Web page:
The search for a successor of Benoît Battistelli as president of the European Patent Organisation has started in full with the publication of a vacancy notice on the EPO website. It is obvious from the text that the controversial Battistelli, whose term in office ends in June 2018, has no chances to stay on.
According to the notice, which was decided on during last week’s meeting of the EPO’s Administrative Council (AC), candidates need to have ‘thorough knowledge and proven practical application of modern management methods, including an outstanding ability to establish and foster social dialogue’, among others. This seems to be a direct reference to the failure of the current president to improve the social situation at the EPO. Strikingly, it is merely considered as ‘an advantage’, according to the notice, if a candidate has ‘practical experience in patent matters, in-depth understanding of the patent system and knowledge of the European Patent Organisation’.
Over the last years, Battistelli has constantly been in conflict with a significant part of the EPO employees. He has never recognized the most important staff union of the EPO, dismissed several SUEPO leaders, introduced controversial disciplinary proceedings and reforms of the career system, sick leave and other regulations; he was criticized for intimidating staff, disrespecting the independence of the Boards of Appeal and pushing through reforms of these Boards which failed to enhance their independence.
The social situation has long been an issue of concern of the AC. On 16 March 2016, the Council adopted a Resolution, requesting the EPO president to improve the situation by taking a series of measures. But despite an external social audit and mounting pressure little changed. Last February, the Dutch minister Bert Koenders of Foreign Affairs wrote a letter to parliament (English translation here) stating: ‘(…) I informed Mr Minnoye [a vice-president of the EPO, ed.] that the internal unrest has been going on for too long and that the situation now needs to improve quickly.’ Although the Netherlands is one of the most vocal critics of Battistelli who, despite the criticism enjoys support of a significant minority in the AC, it seems the Council has now decided that it is time for another type of leader.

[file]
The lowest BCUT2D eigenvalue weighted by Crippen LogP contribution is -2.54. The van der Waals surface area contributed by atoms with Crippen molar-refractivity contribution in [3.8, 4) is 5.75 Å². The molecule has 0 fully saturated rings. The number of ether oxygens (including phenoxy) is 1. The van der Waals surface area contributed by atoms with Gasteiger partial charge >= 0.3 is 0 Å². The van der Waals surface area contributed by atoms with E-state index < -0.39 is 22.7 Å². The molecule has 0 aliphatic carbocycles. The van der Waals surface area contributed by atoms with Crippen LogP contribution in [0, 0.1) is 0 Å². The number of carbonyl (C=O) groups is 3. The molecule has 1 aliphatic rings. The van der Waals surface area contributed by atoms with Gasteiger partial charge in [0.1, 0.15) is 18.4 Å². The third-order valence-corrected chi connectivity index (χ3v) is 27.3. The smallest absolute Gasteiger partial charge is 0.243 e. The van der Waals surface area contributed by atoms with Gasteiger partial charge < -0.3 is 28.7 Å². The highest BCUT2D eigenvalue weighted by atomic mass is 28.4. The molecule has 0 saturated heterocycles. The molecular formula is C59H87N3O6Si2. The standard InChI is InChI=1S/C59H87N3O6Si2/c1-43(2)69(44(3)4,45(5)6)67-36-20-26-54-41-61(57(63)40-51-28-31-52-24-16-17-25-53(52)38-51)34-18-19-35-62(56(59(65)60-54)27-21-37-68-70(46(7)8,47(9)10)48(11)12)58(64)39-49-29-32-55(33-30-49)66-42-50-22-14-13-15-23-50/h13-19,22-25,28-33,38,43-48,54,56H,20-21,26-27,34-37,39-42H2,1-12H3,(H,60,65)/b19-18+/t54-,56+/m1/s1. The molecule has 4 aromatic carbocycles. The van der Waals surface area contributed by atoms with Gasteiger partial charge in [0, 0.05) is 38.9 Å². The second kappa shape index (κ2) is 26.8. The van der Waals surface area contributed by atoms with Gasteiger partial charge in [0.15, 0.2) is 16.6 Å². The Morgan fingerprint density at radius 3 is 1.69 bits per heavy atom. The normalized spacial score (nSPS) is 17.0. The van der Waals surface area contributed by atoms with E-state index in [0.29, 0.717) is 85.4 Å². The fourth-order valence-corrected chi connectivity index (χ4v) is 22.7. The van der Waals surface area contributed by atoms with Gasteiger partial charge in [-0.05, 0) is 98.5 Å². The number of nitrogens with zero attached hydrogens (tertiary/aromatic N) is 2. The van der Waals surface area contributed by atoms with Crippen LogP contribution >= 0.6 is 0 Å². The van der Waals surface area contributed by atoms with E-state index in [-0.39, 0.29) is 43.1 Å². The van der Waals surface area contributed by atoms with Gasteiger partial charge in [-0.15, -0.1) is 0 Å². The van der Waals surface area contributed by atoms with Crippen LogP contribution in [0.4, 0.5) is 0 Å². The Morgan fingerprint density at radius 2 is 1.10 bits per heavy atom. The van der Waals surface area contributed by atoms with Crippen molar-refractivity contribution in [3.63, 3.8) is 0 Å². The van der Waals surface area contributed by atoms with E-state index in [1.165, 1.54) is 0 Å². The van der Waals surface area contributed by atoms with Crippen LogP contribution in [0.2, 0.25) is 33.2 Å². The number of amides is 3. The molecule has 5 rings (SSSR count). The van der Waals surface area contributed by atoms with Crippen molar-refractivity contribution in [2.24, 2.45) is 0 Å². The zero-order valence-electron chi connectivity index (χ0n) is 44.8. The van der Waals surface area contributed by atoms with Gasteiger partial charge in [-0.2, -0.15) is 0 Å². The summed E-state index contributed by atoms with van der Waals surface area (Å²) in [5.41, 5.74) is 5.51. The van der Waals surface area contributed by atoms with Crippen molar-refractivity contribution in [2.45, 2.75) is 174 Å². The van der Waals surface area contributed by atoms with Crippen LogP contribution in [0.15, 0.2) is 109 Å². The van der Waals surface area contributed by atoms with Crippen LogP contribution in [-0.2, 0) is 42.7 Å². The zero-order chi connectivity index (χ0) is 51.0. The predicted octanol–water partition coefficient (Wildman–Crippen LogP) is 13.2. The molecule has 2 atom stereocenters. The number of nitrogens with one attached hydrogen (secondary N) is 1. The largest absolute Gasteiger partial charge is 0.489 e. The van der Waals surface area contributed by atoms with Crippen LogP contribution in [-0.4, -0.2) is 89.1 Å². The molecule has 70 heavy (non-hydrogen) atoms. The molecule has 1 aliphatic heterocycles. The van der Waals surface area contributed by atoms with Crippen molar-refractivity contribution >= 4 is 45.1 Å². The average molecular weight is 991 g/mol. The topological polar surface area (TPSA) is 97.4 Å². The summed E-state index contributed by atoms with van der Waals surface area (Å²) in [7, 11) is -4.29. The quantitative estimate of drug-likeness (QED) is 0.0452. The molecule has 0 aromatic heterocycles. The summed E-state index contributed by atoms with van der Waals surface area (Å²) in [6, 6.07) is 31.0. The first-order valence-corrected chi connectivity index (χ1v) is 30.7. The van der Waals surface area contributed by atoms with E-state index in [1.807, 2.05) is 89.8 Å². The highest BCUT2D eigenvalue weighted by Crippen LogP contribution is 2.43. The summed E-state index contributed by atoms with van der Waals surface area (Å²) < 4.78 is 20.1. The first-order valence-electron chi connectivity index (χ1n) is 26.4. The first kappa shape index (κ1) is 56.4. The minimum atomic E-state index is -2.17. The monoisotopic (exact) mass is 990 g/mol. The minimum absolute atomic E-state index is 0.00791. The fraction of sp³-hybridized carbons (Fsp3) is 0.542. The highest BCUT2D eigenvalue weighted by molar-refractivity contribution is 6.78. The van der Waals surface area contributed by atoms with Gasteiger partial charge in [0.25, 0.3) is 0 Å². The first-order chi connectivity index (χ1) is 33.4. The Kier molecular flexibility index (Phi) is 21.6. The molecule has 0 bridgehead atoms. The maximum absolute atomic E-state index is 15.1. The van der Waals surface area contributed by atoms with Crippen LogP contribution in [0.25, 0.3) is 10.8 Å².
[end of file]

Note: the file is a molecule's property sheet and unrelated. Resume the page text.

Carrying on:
Battistelli has often pointed out he has improved the productivity of the EPO, and said ‘that the reforms introduced at the EPO in the past five years are effective and reflect the needs of the European economy’. Yesterday, the EPO published its first ever Quality Report, ‘a new annual review of how the Office implements its quality policy in all of its products and services. (…) it aims to increase transparency on the effects of that policy, while also serving as an additional instrument for the EPO to systematically monitor and improve its measures relating to quality assurance.’
According to a report of IAM Media, it is the first time that the criteria for selecting an EPO president have been made public. ‘That there will now be a set of points against which to judge future presidential performance is a major step forward. In theory, it should make the Administrative Council – which takes the final decision on who gets the job – much more openly responsible for its choice and, therefore, more likely to hold the new president to account publicly. Whether it will work out like that in practice, though, remains to be seen. (…)’
Candidates for the EPO presidency must apply before 15 September. ‘The term of office is five years, starting on 1 July 2018, and it may be renewed. The conditions of contract are subject to negotiation between the successful candidate and the Chairman of the Administrative Council, within a framework (model contract) set by the Council.’
This means the new president will have to discuss his job conditions with Dr. Christoph Ernst from Germany, who was elected as successor of AC Chairman Jesper Kongstad during last week’s meeting. Ernst, who has been a member of the AC for Germany, will start his work in October. According to the German legal website JUVE, he is a moderate critic of Battistelli, who questioned several of the president’s reforms in AC meetings.